Monday, April 18, 2011

F-35 engine costs: ‘cutting the numbers’

After a story broke Sunday in the Ottawa Citizen that revealed that Canada will have to provide an engine for the F-35s they purchase, questions arose over whether the price of the engines is already included in the price of the planes.

Later in the day, Conservative candidate Laurie Hawn appeared on the CBC’s Power and Politicsand said some interesting things about the numbers, specifically detracting attention from the $75 million figure that the Harper government maintained for so long as the price of each aircraft. Instead, Hawn told host Evan Solomon, everyone ought to be focused instead on the total program cost of $9 billion.

“$9 billion is the only number that matters,” Hawn said. “That’s the airplane, simulators, infrastructure, training, initial weapons, initial spares, and a contingency to allow for some price fluctuations… About 65 per cent of the contract is for the airplanes themselves.”

So, let’s break that down a bit.

The Parliamentary Budget Office report from March 10 (An Estimate of the Fiscal Impact of Canada’s Proposed Acquisition of the F-35 Lightning II Joint Strike Fighter), cites DND as allowing $6 billion for acquisition of the planes. That fits with Hawn’s quote of the planes being about 65 per cent of the contract: it works out to approximately $5.8 billion.

For Canada to buy 65 planes for $5.8 billion, it will pay just under $90 million per unit.

Back to Hawn on CBC:

“We’re buying the engines from General Electric, they’re put together with the airframe at Lockheed Martin. [...] It’s a complete package… including the airplane, engine, and all the systems.”

Those engines will cost just under $15 million per unit, and they likely won’t be General Electric engines, as Hawn says. Instead, the primary engine will most likely be the Pratt and Whitney F135. In fact, GE put out a full page ad in some U.S. papers last week, lobbying for their engine (the F136) to have a competition with Pratt and Whitney’s, claiming that it would allow for 21 per cent savings for the program (it’s possible, according to the U.S. Government Accountability Office that a competition between the two might save the program 10-14 per cent).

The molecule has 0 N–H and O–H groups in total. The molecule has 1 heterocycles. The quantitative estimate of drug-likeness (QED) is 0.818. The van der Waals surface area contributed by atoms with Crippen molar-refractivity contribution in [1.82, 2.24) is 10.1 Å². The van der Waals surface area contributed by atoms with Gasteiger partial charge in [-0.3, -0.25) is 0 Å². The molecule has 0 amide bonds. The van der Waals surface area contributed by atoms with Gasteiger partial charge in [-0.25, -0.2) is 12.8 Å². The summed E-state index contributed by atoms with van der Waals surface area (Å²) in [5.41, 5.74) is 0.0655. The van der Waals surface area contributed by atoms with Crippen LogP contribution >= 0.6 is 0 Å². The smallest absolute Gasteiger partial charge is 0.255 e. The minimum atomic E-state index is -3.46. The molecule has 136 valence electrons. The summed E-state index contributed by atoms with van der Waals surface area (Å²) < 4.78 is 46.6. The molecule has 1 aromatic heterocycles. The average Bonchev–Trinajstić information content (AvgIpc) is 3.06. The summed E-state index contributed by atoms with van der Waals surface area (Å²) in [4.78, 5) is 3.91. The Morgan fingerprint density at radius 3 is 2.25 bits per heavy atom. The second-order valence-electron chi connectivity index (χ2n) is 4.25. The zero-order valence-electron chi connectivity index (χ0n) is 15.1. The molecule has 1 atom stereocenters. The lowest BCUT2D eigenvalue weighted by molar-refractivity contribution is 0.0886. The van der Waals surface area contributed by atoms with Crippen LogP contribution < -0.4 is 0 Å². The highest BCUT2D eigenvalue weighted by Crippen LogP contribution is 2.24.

As Vice Admiral David J. Venlet, Program Executive Officer for the F-35 Program, told the U.S. House Armed Services subcommittee in March, “The Department of Defense continues to believe that the Joint Strike Fighter F136 alternate engine program is unnecessary, and risks diverting much-needed resources from other higher priority programs. The FY12 President’s Budget does not request funding for the development and procurement of the F136 alternate engine.”

So at the moment, it looks like the Pratt and Whitney engine will win out.

As Hawn said on Sunday, “You can cut the numbers or play the math any way you want.”

Let’s do that.

If we take Hawn at his word that the acquisition price of $5.8 billion will be for 65 planes that include the engines, then we can “cut the numbers” like this:

$5.8b/65 = ~ $90m per plane (with engine)
$90m – $15m (engine) = $75m per unit prior to the engine cost.

So, we still come back to that mid-$70m mark for the initial acquisition cost. That number is, once again, not substantiated anywhere else. We can’t ignore, as Hawn suggests, that $75 million per unit cost, as it’s effectively the basis for everything else.

The quoted total program cost of $9 billion relies on it.

© 2011 iPolitics Inc.

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